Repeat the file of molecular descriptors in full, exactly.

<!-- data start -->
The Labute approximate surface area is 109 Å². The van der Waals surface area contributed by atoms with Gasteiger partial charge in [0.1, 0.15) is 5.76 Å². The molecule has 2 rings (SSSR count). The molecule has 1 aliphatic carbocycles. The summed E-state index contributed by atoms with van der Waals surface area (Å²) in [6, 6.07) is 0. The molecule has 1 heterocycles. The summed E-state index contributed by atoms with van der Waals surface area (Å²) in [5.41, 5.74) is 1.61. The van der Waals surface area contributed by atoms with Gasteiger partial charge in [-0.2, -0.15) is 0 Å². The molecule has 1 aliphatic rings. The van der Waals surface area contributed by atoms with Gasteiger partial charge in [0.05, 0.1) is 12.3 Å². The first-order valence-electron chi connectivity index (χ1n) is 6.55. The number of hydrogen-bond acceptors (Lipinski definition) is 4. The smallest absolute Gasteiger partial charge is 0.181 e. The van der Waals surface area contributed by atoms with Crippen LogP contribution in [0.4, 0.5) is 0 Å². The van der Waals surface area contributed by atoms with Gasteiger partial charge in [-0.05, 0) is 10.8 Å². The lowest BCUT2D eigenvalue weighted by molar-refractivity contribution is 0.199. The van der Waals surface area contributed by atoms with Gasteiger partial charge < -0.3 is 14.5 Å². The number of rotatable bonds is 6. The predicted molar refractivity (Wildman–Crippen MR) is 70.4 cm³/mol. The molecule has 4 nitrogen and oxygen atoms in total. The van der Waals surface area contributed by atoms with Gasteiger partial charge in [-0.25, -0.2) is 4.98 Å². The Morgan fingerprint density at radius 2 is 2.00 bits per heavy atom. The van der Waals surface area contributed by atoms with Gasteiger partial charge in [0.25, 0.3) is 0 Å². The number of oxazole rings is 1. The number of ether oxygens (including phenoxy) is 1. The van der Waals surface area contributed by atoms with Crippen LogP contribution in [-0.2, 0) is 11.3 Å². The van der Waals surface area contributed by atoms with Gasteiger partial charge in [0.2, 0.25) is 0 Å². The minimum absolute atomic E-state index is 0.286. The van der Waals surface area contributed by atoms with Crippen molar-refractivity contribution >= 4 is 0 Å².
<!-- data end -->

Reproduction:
The Labute approximate surface area is 109 Å². The van der Waals surface area contributed by atoms with Gasteiger partial charge in [0.1, 0.15) is 5.76 Å². The molecule has 2 rings (SSSR count). The molecule has 1 aliphatic carbocycles. The summed E-state index contributed by atoms with van der Waals surface area (Å²) in [6, 6.07) is 0. The molecule has 1 heterocycles. The summed E-state index contributed by atoms with van der Waals surface area (Å²) in [5.41, 5.74) is 1.61. The van der Waals surface area contributed by atoms with Gasteiger partial charge in [-0.2, -0.15) is 0 Å². The molecule has 1 aliphatic rings. The van der Waals surface area contributed by atoms with Gasteiger partial charge in [0.05, 0.1) is 12.3 Å². The first-order valence-electron chi connectivity index (χ1n) is 6.55. The number of hydrogen-bond acceptors (Lipinski definition) is 4. The smallest absolute Gasteiger partial charge is 0.181 e. The van der Waals surface area contributed by atoms with Crippen LogP contribution in [0.4, 0.5) is 0 Å². The van der Waals surface area contributed by atoms with Gasteiger partial charge in [-0.05, 0) is 10.8 Å². The lowest BCUT2D eigenvalue weighted by molar-refractivity contribution is 0.199. The van der Waals surface area contributed by atoms with Gasteiger partial charge < -0.3 is 14.5 Å². The number of rotatable bonds is 6. The predicted molar refractivity (Wildman–Crippen MR) is 70.4 cm³/mol. The molecule has 4 nitrogen and oxygen atoms in total. The van der Waals surface area contributed by atoms with Gasteiger partial charge in [-0.25, -0.2) is 4.98 Å². The Morgan fingerprint density at radius 2 is 2.00 bits per heavy atom. The van der Waals surface area contributed by atoms with Gasteiger partial charge in [0.25, 0.3) is 0 Å². The number of oxazole rings is 1. The number of ether oxygens (including phenoxy) is 1. The van der Waals surface area contributed by atoms with Crippen LogP contribution in [-0.2, 0) is 11.3 Å². The van der Waals surface area contributed by atoms with Gasteiger partial charge in [0.2, 0.25) is 0 Å². The minimum absolute atomic E-state index is 0.286. The van der Waals surface area contributed by atoms with Crippen molar-refractivity contribution >= 4 is 0 Å².